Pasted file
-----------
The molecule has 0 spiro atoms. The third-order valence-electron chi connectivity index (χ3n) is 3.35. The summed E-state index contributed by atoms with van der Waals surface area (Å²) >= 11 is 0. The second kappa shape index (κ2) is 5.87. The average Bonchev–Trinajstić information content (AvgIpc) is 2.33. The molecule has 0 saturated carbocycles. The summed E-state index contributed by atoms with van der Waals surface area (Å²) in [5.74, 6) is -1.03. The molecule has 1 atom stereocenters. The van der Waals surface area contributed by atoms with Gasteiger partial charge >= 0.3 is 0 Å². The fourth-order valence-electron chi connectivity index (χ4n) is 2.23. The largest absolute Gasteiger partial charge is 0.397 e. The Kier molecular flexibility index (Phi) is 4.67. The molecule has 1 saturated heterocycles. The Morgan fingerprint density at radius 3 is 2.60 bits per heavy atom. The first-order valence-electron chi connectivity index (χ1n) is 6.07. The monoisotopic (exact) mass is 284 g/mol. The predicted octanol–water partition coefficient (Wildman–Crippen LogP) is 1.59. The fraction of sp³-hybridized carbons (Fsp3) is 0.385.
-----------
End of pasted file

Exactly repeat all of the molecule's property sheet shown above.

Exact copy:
The molecule has 0 spiro atoms. The third-order valence-electron chi connectivity index (χ3n) is 3.35. The summed E-state index contributed by atoms with van der Waals surface area (Å²) >= 11 is 0. The second kappa shape index (κ2) is 5.87. The average Bonchev–Trinajstić information content (AvgIpc) is 2.33. The molecule has 0 saturated carbocycles. The summed E-state index contributed by atoms with van der Waals surface area (Å²) in [5.74, 6) is -1.03. The molecule has 1 atom stereocenters. The van der Waals surface area contributed by atoms with Gasteiger partial charge >= 0.3 is 0 Å². The fourth-order valence-electron chi connectivity index (χ4n) is 2.23. The largest absolute Gasteiger partial charge is 0.397 e. The Kier molecular flexibility index (Phi) is 4.67. The molecule has 1 saturated heterocycles. The Morgan fingerprint density at radius 3 is 2.60 bits per heavy atom. The first-order valence-electron chi connectivity index (χ1n) is 6.07. The monoisotopic (exact) mass is 284 g/mol. The predicted octanol–water partition coefficient (Wildman–Crippen LogP) is 1.59. The fraction of sp³-hybridized carbons (Fsp3) is 0.385.